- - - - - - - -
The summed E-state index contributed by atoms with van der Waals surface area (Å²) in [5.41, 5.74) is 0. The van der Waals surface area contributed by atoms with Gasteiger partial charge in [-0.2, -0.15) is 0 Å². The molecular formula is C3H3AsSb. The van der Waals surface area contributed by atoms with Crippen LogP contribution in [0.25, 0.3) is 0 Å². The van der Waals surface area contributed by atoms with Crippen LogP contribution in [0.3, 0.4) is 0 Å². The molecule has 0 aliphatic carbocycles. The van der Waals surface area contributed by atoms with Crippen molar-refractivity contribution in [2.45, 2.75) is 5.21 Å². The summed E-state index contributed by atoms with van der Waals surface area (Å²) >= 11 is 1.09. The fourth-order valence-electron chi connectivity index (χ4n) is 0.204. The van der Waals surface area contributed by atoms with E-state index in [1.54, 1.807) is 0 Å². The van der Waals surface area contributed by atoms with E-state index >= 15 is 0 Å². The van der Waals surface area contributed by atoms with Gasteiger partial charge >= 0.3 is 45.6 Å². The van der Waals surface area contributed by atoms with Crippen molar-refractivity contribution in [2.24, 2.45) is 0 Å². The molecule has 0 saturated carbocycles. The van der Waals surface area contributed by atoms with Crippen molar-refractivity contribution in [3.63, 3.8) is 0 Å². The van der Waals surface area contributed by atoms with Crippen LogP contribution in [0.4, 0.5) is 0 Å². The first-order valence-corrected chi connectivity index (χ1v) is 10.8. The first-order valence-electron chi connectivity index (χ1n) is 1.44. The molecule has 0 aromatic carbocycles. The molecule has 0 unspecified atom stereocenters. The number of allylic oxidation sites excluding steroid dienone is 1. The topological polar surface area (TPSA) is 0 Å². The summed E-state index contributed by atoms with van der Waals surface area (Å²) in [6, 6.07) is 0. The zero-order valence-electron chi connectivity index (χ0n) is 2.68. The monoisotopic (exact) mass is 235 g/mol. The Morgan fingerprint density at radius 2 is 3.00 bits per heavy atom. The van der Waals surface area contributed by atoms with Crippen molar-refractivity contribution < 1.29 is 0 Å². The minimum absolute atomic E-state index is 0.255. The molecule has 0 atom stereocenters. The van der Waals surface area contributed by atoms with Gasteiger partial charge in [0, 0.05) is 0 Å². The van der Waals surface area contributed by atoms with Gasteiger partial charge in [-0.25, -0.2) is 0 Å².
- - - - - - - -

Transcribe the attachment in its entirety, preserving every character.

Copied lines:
The summed E-state index contributed by atoms with van der Waals surface area (Å²) in [5.41, 5.74) is 0. The van der Waals surface area contributed by atoms with Gasteiger partial charge in [-0.2, -0.15) is 0 Å². The molecular formula is C3H3AsSb. The van der Waals surface area contributed by atoms with Crippen LogP contribution in [0.25, 0.3) is 0 Å². The van der Waals surface area contributed by atoms with Crippen LogP contribution in [0.3, 0.4) is 0 Å². The molecule has 0 aliphatic carbocycles. The van der Waals surface area contributed by atoms with Crippen molar-refractivity contribution in [2.45, 2.75) is 5.21 Å². The summed E-state index contributed by atoms with van der Waals surface area (Å²) >= 11 is 1.09. The fourth-order valence-electron chi connectivity index (χ4n) is 0.204. The van der Waals surface area contributed by atoms with E-state index in [1.54, 1.807) is 0 Å². The van der Waals surface area contributed by atoms with E-state index >= 15 is 0 Å². The van der Waals surface area contributed by atoms with Gasteiger partial charge >= 0.3 is 45.6 Å². The van der Waals surface area contributed by atoms with Crippen molar-refractivity contribution in [2.24, 2.45) is 0 Å². The molecule has 0 saturated carbocycles. The van der Waals surface area contributed by atoms with Crippen molar-refractivity contribution in [3.63, 3.8) is 0 Å². The van der Waals surface area contributed by atoms with Crippen LogP contribution in [0.4, 0.5) is 0 Å². The first-order valence-corrected chi connectivity index (χ1v) is 10.8. The first-order valence-electron chi connectivity index (χ1n) is 1.44. The molecule has 0 aromatic carbocycles. The molecule has 0 unspecified atom stereocenters. The number of allylic oxidation sites excluding steroid dienone is 1. The topological polar surface area (TPSA) is 0 Å². The summed E-state index contributed by atoms with van der Waals surface area (Å²) in [6, 6.07) is 0. The zero-order valence-electron chi connectivity index (χ0n) is 2.68. The monoisotopic (exact) mass is 235 g/mol. The Morgan fingerprint density at radius 2 is 3.00 bits per heavy atom. The van der Waals surface area contributed by atoms with Crippen molar-refractivity contribution < 1.29 is 0 Å². The minimum absolute atomic E-state index is 0.255. The molecule has 0 atom stereocenters. The van der Waals surface area contributed by atoms with Gasteiger partial charge in [0, 0.05) is 0 Å². The van der Waals surface area contributed by atoms with Gasteiger partial charge in [-0.25, -0.2) is 0 Å².